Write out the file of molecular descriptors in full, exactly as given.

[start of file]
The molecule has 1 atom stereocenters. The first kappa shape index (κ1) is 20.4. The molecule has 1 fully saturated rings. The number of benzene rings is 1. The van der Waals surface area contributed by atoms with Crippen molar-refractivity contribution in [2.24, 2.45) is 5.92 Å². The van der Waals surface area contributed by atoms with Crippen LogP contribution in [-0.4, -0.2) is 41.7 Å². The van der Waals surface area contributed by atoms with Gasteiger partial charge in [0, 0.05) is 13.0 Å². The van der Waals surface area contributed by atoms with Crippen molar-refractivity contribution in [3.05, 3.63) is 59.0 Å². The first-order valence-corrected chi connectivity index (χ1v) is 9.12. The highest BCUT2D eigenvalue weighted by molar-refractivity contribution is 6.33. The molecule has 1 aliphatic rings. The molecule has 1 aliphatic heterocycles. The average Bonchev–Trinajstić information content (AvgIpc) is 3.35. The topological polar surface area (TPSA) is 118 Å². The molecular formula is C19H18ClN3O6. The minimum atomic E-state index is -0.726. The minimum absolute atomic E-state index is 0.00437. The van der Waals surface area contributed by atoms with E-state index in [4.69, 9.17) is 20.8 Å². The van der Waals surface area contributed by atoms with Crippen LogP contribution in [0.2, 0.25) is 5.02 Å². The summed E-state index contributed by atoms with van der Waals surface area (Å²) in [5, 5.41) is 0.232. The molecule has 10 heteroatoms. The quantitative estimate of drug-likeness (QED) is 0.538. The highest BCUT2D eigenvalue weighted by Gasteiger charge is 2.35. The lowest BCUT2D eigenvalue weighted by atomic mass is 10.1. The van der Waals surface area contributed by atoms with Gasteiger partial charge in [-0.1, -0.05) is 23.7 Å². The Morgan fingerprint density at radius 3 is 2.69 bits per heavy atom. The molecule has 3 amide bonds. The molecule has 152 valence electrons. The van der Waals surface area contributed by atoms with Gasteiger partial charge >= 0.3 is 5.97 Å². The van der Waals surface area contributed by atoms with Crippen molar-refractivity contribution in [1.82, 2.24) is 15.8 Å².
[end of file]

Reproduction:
The molecule has 1 atom stereocenters. The first kappa shape index (κ1) is 20.4. The molecule has 1 fully saturated rings. The number of benzene rings is 1. The van der Waals surface area contributed by atoms with Crippen molar-refractivity contribution in [2.24, 2.45) is 5.92 Å². The van der Waals surface area contributed by atoms with Crippen LogP contribution in [-0.4, -0.2) is 41.7 Å². The van der Waals surface area contributed by atoms with Gasteiger partial charge in [0, 0.05) is 13.0 Å². The van der Waals surface area contributed by atoms with Crippen molar-refractivity contribution in [3.05, 3.63) is 59.0 Å². The first-order valence-corrected chi connectivity index (χ1v) is 9.12. The highest BCUT2D eigenvalue weighted by molar-refractivity contribution is 6.33. The molecule has 1 aliphatic rings. The molecule has 1 aliphatic heterocycles. The average Bonchev–Trinajstić information content (AvgIpc) is 3.35. The topological polar surface area (TPSA) is 118 Å². The molecular formula is C19H18ClN3O6. The minimum atomic E-state index is -0.726. The minimum absolute atomic E-state index is 0.00437. The van der Waals surface area contributed by atoms with E-state index in [4.69, 9.17) is 20.8 Å². The van der Waals surface area contributed by atoms with Crippen LogP contribution in [0.2, 0.25) is 5.02 Å². The summed E-state index contributed by atoms with van der Waals surface area (Å²) in [5, 5.41) is 0.232. The molecule has 10 heteroatoms. The quantitative estimate of drug-likeness (QED) is 0.538. The highest BCUT2D eigenvalue weighted by Gasteiger charge is 2.35. The lowest BCUT2D eigenvalue weighted by atomic mass is 10.1. The van der Waals surface area contributed by atoms with Gasteiger partial charge in [-0.1, -0.05) is 23.7 Å². The Morgan fingerprint density at radius 3 is 2.69 bits per heavy atom. The molecule has 3 amide bonds. The molecule has 152 valence electrons. The van der Waals surface area contributed by atoms with Gasteiger partial charge >= 0.3 is 5.97 Å². The van der Waals surface area contributed by atoms with Crippen molar-refractivity contribution in [1.82, 2.24) is 15.8 Å².